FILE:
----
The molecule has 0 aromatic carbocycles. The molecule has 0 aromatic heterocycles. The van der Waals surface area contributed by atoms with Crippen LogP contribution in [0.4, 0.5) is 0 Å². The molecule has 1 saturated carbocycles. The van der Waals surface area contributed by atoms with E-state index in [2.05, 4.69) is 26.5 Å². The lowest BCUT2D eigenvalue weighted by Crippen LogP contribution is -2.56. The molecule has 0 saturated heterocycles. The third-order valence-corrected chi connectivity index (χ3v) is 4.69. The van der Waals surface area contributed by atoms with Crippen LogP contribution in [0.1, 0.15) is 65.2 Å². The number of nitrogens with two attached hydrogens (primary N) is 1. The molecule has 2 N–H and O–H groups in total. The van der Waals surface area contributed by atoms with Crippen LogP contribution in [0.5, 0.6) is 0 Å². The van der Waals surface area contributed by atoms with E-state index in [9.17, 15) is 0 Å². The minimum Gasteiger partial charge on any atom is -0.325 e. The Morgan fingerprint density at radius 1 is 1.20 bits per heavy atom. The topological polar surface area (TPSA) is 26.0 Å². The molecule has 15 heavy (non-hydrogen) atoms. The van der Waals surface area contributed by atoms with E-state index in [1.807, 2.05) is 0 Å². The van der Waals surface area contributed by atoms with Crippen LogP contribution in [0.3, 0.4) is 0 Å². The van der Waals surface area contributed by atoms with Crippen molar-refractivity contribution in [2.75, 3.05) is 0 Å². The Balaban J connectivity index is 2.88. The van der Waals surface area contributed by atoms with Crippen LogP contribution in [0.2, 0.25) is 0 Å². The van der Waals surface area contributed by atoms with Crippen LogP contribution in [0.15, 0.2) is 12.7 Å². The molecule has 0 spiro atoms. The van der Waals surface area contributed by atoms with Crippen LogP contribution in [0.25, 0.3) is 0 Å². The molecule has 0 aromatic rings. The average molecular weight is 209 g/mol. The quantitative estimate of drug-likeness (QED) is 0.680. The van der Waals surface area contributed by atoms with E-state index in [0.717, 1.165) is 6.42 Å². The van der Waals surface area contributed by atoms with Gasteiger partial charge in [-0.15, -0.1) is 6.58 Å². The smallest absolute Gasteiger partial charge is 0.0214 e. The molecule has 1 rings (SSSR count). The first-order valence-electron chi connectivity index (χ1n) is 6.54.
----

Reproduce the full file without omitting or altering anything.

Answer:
The molecule has 0 aromatic carbocycles. The molecule has 0 aromatic heterocycles. The van der Waals surface area contributed by atoms with Crippen LogP contribution in [0.4, 0.5) is 0 Å². The molecule has 1 saturated carbocycles. The van der Waals surface area contributed by atoms with E-state index in [2.05, 4.69) is 26.5 Å². The lowest BCUT2D eigenvalue weighted by Crippen LogP contribution is -2.56. The molecule has 0 saturated heterocycles. The third-order valence-corrected chi connectivity index (χ3v) is 4.69. The van der Waals surface area contributed by atoms with Crippen LogP contribution in [0.1, 0.15) is 65.2 Å². The number of nitrogens with two attached hydrogens (primary N) is 1. The molecule has 2 N–H and O–H groups in total. The van der Waals surface area contributed by atoms with Crippen LogP contribution in [0.5, 0.6) is 0 Å². The van der Waals surface area contributed by atoms with E-state index in [9.17, 15) is 0 Å². The minimum Gasteiger partial charge on any atom is -0.325 e. The Morgan fingerprint density at radius 1 is 1.20 bits per heavy atom. The topological polar surface area (TPSA) is 26.0 Å². The molecule has 15 heavy (non-hydrogen) atoms. The van der Waals surface area contributed by atoms with E-state index in [1.807, 2.05) is 0 Å². The van der Waals surface area contributed by atoms with Crippen LogP contribution in [0.3, 0.4) is 0 Å². The van der Waals surface area contributed by atoms with Crippen molar-refractivity contribution in [2.75, 3.05) is 0 Å². The Balaban J connectivity index is 2.88. The van der Waals surface area contributed by atoms with Crippen LogP contribution in [0.2, 0.25) is 0 Å². The van der Waals surface area contributed by atoms with Crippen LogP contribution in [0.15, 0.2) is 12.7 Å². The molecule has 0 spiro atoms. The van der Waals surface area contributed by atoms with Crippen LogP contribution in [0.25, 0.3) is 0 Å². The molecule has 0 aromatic rings. The average molecular weight is 209 g/mol. The quantitative estimate of drug-likeness (QED) is 0.680. The van der Waals surface area contributed by atoms with E-state index in [0.717, 1.165) is 6.42 Å². The van der Waals surface area contributed by atoms with Gasteiger partial charge in [-0.15, -0.1) is 6.58 Å². The smallest absolute Gasteiger partial charge is 0.0214 e. The molecule has 1 rings (SSSR count). The first-order valence-electron chi connectivity index (χ1n) is 6.54.